For example, a senior consultant cardiologist in the National Heart Centre transfers a stable patient to a private general practitioner (GP), or a nurse takes blood instead of a doctor.

In Malaysia’s health system, there is a decades-long trend towards getting more specialists (not just doctors, but specialist nurses, specialist pharmacists and specialist assistant medical officers) to do the work.

This trend is understandable, but can be harmful if we have too few specialists trying to do too much.

It is encouraging that there is a clear partnership with the private sector to clear the backlog of non-Covid-19 cases.

But there should be transparency in three specific areas:

  • The services being transferred to the private sector
  • How are the tenders awarded, and
  • The prices of services.

In the long run, there should also be a coherent plan to ensure that transferring services to the private sector does not hollow out our public sector.

‘De-hospitalising’ healthcare

Before Covid-19, hospitals were perceived as one of the safest places in the world.

It was a high-trust environment, where patients trusted their doctors and nurses, and relatives of patients united in solidarity as their loved ones fought disease.

After Covid-19, hospitals are not perceived to be safe any more, due to their high infection risk.

One reason why medical appointments are delayed is because patients are scared to come to the hospital.

Therefore, one of the most important strategies for hospitals in 2022 is to renovate, transform processes and reduce infection risk, while changing the public perception of safety.

Even then, it might not be enough.

Two years of Covid-19 have shown patients the value, convenience and effectiveness of virtual consultations, digital health and non-hospital care.

In a way, the pandemic has shortened the trend of de-hospitalisation from two decades to two years.

If de-hospitalisation is done correctly, patients will win by having greater access, greater convenience, lower cost and potentially better outcomes.

If it is done in a ruthless profit-driven and opportunistic way by non-healthcare companies seeking to make a fast buck, then patients will lose because standards will drop.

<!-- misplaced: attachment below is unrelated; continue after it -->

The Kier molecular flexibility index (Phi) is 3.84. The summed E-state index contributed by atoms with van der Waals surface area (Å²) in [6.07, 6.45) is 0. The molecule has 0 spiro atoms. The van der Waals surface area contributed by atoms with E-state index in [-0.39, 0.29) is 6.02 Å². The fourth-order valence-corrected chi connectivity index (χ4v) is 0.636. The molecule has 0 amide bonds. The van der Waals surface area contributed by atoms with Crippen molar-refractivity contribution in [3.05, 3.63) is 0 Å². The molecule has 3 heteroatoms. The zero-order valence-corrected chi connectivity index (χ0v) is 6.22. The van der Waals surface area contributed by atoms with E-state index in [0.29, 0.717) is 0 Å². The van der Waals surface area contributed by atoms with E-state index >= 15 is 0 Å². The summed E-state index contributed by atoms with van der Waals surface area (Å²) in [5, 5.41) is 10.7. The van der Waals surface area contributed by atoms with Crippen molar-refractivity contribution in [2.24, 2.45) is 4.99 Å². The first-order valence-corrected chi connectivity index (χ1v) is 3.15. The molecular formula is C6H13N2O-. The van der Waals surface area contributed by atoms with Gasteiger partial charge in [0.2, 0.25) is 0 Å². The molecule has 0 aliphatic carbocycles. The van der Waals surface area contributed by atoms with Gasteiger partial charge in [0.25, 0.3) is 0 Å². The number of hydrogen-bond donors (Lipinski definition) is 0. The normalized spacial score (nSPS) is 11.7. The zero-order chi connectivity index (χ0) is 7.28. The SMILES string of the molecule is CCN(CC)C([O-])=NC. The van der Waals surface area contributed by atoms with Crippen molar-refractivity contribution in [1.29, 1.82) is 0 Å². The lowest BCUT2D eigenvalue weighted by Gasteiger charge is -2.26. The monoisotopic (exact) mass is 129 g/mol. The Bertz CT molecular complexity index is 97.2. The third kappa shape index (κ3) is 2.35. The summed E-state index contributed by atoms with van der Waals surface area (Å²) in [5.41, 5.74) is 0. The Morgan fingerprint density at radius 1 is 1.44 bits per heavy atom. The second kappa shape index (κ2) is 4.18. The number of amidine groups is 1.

Therefore, the Health Ministry must set appropriate guidelines to ensure that digital health start-ups are operating with the highest standards of professionalism and ethics.

These guidelines must be strict enough to ensure quality, but flexible enough to encourage innovation.

Human capital crisis

Imagine working 80 hours a week for two years almost non-stop, caring for Covid-19 patients, performing PCR (polymerase chain reaction) tests or managing contact-tracing.

Multiply that by the 50,000 doctors, 65,000 nurses, 15,000 assistant medical officers, 13,000 pharmacists, 5,000 environmental health officers and 6,000 medical laboratory technologists in the public sector for our population of about 33 million, and we can get a sense of how collectively burned-out they are.

We do not have comprehensive statistics on how many health professionals are burning out or leaving the public sector as a result of burnout.

But we can look at the Hartal Doktor Kontrak (contract doctors’ strike) movement to see that we must take action, instead of waiting for comprehensive statistics.

We may face a crisis in human capital for health in 2022.

Just like financial bankruptcy, this crisis will develop slowly, then escalate suddenly.

Therefore, we must take immediate steps to avert this crisis.

There are no magic solutions, and we must implement a set of solutions at the same time.

One, better terms of service should be offered to all contract health professionals, specifically longer contract terms, higher pay, and more opportunities for education and promotion.

Two, there should be more task-shifting and transfer of duties to the private sector (as discussed above).

Three, there should be more training of community health workers to support the professional corps.

Four, there should be conscious and deliberate steps to reduce fatigue through limits on workweeks, mandatory holidays and enforced rest between shifts.

And finally, these short-term steps must be accompanied with long-term reforms in the way we train, recruit, pay, retain and promote our health professionals.

These are the predictions of this writer for 2022.

In short, our health system will still retain its fundamental effectiveness, but a lot of that effectiveness is because of the intrinsic motivation and discipline of our health professionals.

Covid-19 will continue affecting us, but it cannot be an excuse to avoid the hard work of reforms to our healthcare system that are already decades overdue.

Dr Khor Swee Kheng is a physician specialising in health policies and global health. He tweets as @DrKhorSK. The views expressed here are entirely his own. For more information, email starhealth@thestar.com.my. The information provided is for educational and communication purposes only. The Star does not give any warranty on accuracy, completeness, functionality, usefulness or other assurances as to the content appearing in this column. The Star disclaims all responsibility for any losses, damage to property or personal injury suffered directly or indirectly from reliance on such information.